So Long So Wrong
If the cover of Alison Krauss & Union Station’s So Long So Wrong rings a faint but distinct bell in your long-term memory, you’ve made the 25-year-old fiddler-singer-bandleader’s day. The pose is an homage to the jacket art of AC/DC’s Highway to Hell — one of Krauss’ favorite records — even though she thought better of reprising Angus Young’s horns and tail.
Krauss and company’s first album since 1995’s devilishly pleasing Now That I’ve Found You: A Collection eschews the updated pop oldies of that set for more traditional country and bluegrass. But because Krauss’ influences are so diverse (she terms bluegrass ”acoustic rock & roll”), she puts a stylistic stamp on her repertoire that lets her successfully position a stone-cold ‘grass number like ”I’ll Remember You, Love, In My Prayers” next to the mainstream country ”Looking in the Eyes of Love.”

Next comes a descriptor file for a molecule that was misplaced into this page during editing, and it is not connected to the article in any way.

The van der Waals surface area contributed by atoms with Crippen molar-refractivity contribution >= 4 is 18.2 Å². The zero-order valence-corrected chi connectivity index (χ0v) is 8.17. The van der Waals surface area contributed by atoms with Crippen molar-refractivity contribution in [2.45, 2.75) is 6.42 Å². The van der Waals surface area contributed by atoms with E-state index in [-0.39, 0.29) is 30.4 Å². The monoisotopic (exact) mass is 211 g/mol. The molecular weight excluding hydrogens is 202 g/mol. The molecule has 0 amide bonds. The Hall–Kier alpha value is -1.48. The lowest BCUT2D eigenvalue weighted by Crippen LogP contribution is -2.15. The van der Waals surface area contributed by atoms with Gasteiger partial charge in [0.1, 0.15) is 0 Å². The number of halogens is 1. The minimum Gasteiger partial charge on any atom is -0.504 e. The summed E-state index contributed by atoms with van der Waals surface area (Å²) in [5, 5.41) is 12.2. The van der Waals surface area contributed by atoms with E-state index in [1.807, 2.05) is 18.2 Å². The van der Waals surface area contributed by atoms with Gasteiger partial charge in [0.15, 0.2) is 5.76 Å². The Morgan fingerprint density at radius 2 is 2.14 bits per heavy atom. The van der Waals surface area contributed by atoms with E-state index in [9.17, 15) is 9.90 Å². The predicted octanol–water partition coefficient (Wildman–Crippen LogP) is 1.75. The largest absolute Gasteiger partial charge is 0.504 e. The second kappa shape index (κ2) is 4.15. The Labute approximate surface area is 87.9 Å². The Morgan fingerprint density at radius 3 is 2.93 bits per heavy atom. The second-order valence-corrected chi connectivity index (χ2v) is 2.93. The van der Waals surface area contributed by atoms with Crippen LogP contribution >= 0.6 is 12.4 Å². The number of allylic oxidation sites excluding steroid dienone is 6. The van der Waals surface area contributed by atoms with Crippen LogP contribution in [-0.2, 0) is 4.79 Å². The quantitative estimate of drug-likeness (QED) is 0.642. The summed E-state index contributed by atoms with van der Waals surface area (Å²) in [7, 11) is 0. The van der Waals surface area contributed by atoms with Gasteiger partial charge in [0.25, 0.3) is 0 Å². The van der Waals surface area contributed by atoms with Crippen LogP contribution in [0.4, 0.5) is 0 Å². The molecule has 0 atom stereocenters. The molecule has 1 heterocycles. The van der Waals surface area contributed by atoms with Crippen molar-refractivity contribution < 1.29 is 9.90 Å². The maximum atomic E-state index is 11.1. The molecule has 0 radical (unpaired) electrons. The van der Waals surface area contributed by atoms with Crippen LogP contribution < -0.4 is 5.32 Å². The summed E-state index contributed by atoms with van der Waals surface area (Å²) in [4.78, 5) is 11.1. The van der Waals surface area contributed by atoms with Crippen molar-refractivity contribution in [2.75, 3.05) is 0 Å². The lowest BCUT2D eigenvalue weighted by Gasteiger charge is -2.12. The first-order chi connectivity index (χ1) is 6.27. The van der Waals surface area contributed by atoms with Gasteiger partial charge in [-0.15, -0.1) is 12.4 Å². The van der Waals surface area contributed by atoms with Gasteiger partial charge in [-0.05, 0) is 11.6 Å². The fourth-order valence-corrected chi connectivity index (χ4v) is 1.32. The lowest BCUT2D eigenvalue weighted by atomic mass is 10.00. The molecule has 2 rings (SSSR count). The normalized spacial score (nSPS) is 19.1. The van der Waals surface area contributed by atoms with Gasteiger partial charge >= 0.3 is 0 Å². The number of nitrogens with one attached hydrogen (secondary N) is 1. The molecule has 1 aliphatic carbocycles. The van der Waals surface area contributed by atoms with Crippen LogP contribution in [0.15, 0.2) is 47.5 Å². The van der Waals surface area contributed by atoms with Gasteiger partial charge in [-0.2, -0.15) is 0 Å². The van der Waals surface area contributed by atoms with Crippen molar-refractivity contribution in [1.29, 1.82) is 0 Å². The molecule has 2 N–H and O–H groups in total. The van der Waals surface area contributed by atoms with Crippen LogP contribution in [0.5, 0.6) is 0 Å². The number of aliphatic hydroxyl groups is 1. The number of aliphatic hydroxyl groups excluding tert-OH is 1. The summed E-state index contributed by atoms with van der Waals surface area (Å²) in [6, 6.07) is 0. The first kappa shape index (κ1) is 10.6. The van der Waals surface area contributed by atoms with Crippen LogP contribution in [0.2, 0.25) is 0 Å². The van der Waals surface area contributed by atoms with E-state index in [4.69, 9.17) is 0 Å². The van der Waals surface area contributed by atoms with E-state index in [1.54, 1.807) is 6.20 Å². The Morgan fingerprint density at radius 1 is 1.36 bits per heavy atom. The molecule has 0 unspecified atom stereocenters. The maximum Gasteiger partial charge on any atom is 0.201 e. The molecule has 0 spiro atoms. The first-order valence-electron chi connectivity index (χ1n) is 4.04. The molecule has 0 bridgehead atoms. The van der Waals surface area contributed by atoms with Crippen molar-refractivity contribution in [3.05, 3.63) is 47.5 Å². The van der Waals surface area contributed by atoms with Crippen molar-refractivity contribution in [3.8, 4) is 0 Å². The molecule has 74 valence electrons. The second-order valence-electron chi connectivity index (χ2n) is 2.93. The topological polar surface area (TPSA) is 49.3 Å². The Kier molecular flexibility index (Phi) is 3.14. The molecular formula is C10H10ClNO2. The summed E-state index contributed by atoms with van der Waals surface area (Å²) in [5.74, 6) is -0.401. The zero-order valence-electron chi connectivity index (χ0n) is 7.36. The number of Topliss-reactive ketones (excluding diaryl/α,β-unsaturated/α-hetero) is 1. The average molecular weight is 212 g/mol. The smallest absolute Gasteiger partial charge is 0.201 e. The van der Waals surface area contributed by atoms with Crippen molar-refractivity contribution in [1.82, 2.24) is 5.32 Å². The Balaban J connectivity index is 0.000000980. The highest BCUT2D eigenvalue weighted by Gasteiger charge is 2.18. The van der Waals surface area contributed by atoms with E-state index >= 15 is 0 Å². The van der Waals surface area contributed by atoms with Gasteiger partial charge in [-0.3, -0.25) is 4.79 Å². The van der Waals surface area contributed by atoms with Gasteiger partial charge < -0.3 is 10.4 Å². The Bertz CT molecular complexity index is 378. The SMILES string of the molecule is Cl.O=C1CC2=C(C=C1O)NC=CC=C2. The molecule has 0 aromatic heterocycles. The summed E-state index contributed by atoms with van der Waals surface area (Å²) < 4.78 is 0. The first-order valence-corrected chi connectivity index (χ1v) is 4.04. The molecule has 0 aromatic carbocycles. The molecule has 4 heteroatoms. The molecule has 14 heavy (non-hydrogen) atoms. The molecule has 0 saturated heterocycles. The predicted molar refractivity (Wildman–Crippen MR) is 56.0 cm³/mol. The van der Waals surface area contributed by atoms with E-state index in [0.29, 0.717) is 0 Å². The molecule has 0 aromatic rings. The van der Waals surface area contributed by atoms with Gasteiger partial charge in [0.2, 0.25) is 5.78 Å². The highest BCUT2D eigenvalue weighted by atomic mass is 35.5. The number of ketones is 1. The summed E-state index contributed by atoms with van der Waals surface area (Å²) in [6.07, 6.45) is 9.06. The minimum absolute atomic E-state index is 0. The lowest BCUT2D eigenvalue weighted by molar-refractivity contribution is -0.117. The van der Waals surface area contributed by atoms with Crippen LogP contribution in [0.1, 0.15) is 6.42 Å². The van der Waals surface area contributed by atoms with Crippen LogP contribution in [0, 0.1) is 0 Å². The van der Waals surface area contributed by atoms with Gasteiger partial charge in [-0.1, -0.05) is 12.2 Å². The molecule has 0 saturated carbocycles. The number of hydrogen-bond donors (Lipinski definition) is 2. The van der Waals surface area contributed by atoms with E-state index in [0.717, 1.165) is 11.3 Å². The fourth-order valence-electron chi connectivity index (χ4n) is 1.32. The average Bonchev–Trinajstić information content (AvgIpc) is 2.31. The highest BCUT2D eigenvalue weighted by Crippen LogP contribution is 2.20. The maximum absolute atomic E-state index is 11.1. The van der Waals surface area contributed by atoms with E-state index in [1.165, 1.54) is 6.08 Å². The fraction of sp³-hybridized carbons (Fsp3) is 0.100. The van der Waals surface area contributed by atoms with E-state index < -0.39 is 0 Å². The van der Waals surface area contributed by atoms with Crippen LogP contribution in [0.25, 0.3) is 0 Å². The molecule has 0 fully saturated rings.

The key is Union Station’s deft and impeccably layered ensemble playing, which blends the instrumentation and inflections of bluegrass with the sophistication and dignity of other forms. Krauss, whose softer-than-clouds soprano is as riveting as a whisper in the ear, is bluegrass’ first female star. But her thrilling, hard-moaning fiddle solos quickly give way to hand-in-glove trade-offs with banjoist Ron Block and guitarist Dan Tyminski, who help make ”Find My Way Back to My Heart” one of the CD’s standouts.
There’s an almost unrelenting melancholy about So Long, which suggests a sameness of mood. Yet Krauss’ emotional restraint is oddly uplifting. Call it a highway to heaven. Certainly not one remotely connected to hell.